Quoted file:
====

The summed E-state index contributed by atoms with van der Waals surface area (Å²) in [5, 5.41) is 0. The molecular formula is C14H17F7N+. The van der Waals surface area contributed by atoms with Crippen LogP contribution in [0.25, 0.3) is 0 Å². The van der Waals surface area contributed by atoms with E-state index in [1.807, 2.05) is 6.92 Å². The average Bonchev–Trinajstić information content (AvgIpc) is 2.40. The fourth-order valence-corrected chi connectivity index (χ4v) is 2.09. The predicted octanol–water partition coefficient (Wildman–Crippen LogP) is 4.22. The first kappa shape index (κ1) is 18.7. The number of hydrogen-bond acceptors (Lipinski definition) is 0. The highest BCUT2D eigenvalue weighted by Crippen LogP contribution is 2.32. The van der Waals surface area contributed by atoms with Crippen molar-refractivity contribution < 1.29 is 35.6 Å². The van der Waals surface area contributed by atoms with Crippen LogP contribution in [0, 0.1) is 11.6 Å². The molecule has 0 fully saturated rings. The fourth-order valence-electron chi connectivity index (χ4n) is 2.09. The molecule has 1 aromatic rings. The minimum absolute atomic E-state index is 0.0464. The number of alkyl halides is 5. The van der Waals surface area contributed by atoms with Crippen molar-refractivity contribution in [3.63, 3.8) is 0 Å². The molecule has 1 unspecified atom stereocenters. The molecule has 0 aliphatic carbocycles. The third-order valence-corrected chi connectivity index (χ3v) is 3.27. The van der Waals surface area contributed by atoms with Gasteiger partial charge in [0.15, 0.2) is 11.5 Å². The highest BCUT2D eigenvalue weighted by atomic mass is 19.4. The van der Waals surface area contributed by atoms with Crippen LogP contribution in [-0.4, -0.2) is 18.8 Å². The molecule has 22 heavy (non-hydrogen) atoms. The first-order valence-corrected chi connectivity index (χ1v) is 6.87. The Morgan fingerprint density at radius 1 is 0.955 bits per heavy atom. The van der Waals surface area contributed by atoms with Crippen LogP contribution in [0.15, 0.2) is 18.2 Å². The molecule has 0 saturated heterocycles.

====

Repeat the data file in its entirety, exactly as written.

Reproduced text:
The summed E-state index contributed by atoms with van der Waals surface area (Å²) in [5, 5.41) is 0. The molecular formula is C14H17F7N+. The van der Waals surface area contributed by atoms with Crippen LogP contribution in [0.25, 0.3) is 0 Å². The van der Waals surface area contributed by atoms with E-state index in [1.807, 2.05) is 6.92 Å². The average Bonchev–Trinajstić information content (AvgIpc) is 2.40. The fourth-order valence-corrected chi connectivity index (χ4v) is 2.09. The predicted octanol–water partition coefficient (Wildman–Crippen LogP) is 4.22. The first kappa shape index (κ1) is 18.7. The number of hydrogen-bond acceptors (Lipinski definition) is 0. The highest BCUT2D eigenvalue weighted by Crippen LogP contribution is 2.32. The van der Waals surface area contributed by atoms with Crippen molar-refractivity contribution < 1.29 is 35.6 Å². The van der Waals surface area contributed by atoms with Crippen LogP contribution in [0, 0.1) is 11.6 Å². The molecule has 0 fully saturated rings. The fourth-order valence-electron chi connectivity index (χ4n) is 2.09. The molecule has 1 aromatic rings. The minimum absolute atomic E-state index is 0.0464. The number of alkyl halides is 5. The van der Waals surface area contributed by atoms with Crippen molar-refractivity contribution in [3.63, 3.8) is 0 Å². The molecule has 1 unspecified atom stereocenters. The molecule has 0 aliphatic carbocycles. The third-order valence-corrected chi connectivity index (χ3v) is 3.27. The van der Waals surface area contributed by atoms with Gasteiger partial charge in [0.15, 0.2) is 11.5 Å². The highest BCUT2D eigenvalue weighted by atomic mass is 19.4. The van der Waals surface area contributed by atoms with Crippen LogP contribution in [-0.4, -0.2) is 18.8 Å². The molecule has 22 heavy (non-hydrogen) atoms. The first-order valence-corrected chi connectivity index (χ1v) is 6.87. The Morgan fingerprint density at radius 1 is 0.955 bits per heavy atom. The van der Waals surface area contributed by atoms with Crippen LogP contribution in [0.15, 0.2) is 18.2 Å². The molecule has 0 saturated heterocycles.